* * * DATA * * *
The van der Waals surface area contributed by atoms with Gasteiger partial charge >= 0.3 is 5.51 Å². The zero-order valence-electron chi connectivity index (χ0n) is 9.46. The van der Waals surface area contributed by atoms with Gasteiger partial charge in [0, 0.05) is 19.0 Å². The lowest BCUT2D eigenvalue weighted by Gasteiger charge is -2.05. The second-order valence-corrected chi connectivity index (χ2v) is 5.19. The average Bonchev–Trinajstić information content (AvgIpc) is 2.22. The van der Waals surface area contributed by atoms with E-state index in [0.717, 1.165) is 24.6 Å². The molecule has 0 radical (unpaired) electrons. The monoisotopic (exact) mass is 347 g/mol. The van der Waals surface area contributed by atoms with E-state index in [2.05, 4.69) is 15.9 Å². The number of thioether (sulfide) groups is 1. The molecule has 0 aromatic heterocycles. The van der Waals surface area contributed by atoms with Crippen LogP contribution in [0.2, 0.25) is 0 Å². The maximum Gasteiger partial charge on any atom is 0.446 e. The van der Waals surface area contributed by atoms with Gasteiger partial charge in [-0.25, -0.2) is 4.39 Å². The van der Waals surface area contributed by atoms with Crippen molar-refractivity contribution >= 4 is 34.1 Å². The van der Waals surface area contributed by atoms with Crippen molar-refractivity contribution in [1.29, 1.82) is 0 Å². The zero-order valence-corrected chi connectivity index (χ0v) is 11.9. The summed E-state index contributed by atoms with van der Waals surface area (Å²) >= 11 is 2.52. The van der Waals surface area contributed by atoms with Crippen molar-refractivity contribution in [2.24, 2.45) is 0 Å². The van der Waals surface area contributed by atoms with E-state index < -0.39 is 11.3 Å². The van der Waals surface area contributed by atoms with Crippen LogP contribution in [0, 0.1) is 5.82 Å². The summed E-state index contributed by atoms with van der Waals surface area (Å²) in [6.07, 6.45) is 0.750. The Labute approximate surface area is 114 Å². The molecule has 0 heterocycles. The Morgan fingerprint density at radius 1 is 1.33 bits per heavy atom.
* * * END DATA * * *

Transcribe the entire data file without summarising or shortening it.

The van der Waals surface area contributed by atoms with Gasteiger partial charge >= 0.3 is 5.51 Å². The zero-order valence-electron chi connectivity index (χ0n) is 9.46. The van der Waals surface area contributed by atoms with Gasteiger partial charge in [0, 0.05) is 19.0 Å². The lowest BCUT2D eigenvalue weighted by Gasteiger charge is -2.05. The second-order valence-corrected chi connectivity index (χ2v) is 5.19. The average Bonchev–Trinajstić information content (AvgIpc) is 2.22. The van der Waals surface area contributed by atoms with E-state index in [0.717, 1.165) is 24.6 Å². The molecule has 0 radical (unpaired) electrons. The monoisotopic (exact) mass is 347 g/mol. The van der Waals surface area contributed by atoms with E-state index in [2.05, 4.69) is 15.9 Å². The number of thioether (sulfide) groups is 1. The molecule has 0 aromatic heterocycles. The van der Waals surface area contributed by atoms with Crippen LogP contribution in [0.2, 0.25) is 0 Å². The maximum Gasteiger partial charge on any atom is 0.446 e. The van der Waals surface area contributed by atoms with Gasteiger partial charge in [-0.25, -0.2) is 4.39 Å². The van der Waals surface area contributed by atoms with Crippen molar-refractivity contribution >= 4 is 34.1 Å². The van der Waals surface area contributed by atoms with Crippen molar-refractivity contribution in [1.29, 1.82) is 0 Å². The zero-order valence-corrected chi connectivity index (χ0v) is 11.9. The summed E-state index contributed by atoms with van der Waals surface area (Å²) >= 11 is 2.52. The van der Waals surface area contributed by atoms with Crippen molar-refractivity contribution in [2.24, 2.45) is 0 Å². The van der Waals surface area contributed by atoms with E-state index < -0.39 is 11.3 Å². The van der Waals surface area contributed by atoms with Crippen LogP contribution in [0, 0.1) is 5.82 Å². The summed E-state index contributed by atoms with van der Waals surface area (Å²) in [6.07, 6.45) is 0.750. The Labute approximate surface area is 114 Å². The molecule has 0 heterocycles. The Morgan fingerprint density at radius 1 is 1.33 bits per heavy atom.